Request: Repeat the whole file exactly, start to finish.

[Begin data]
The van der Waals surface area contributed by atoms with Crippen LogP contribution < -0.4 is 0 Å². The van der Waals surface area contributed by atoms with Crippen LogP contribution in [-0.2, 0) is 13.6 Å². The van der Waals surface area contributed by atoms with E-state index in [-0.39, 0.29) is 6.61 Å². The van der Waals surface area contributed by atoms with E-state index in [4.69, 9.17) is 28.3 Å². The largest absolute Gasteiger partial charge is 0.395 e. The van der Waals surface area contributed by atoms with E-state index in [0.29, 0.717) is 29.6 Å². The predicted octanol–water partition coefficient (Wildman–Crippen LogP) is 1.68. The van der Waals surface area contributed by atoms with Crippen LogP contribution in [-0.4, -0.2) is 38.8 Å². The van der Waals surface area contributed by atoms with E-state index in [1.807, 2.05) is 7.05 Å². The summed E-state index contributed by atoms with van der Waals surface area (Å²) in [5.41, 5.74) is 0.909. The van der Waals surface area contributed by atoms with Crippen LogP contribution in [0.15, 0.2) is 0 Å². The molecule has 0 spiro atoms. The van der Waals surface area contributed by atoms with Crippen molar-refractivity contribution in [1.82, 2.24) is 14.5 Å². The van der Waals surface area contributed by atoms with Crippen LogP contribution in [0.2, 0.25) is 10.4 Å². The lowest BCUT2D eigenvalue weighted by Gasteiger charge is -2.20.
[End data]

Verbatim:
The van der Waals surface area contributed by atoms with Crippen LogP contribution < -0.4 is 0 Å². The van der Waals surface area contributed by atoms with Crippen LogP contribution in [-0.2, 0) is 13.6 Å². The van der Waals surface area contributed by atoms with E-state index in [-0.39, 0.29) is 6.61 Å². The van der Waals surface area contributed by atoms with E-state index in [4.69, 9.17) is 28.3 Å². The largest absolute Gasteiger partial charge is 0.395 e. The van der Waals surface area contributed by atoms with E-state index in [0.29, 0.717) is 29.6 Å². The predicted octanol–water partition coefficient (Wildman–Crippen LogP) is 1.68. The van der Waals surface area contributed by atoms with Crippen LogP contribution in [-0.4, -0.2) is 38.8 Å². The van der Waals surface area contributed by atoms with E-state index in [1.807, 2.05) is 7.05 Å². The summed E-state index contributed by atoms with van der Waals surface area (Å²) in [5.41, 5.74) is 0.909. The van der Waals surface area contributed by atoms with Crippen LogP contribution in [0.15, 0.2) is 0 Å². The molecule has 0 spiro atoms. The van der Waals surface area contributed by atoms with Crippen molar-refractivity contribution in [1.82, 2.24) is 14.5 Å². The van der Waals surface area contributed by atoms with Crippen LogP contribution in [0.2, 0.25) is 10.4 Å². The lowest BCUT2D eigenvalue weighted by Gasteiger charge is -2.20.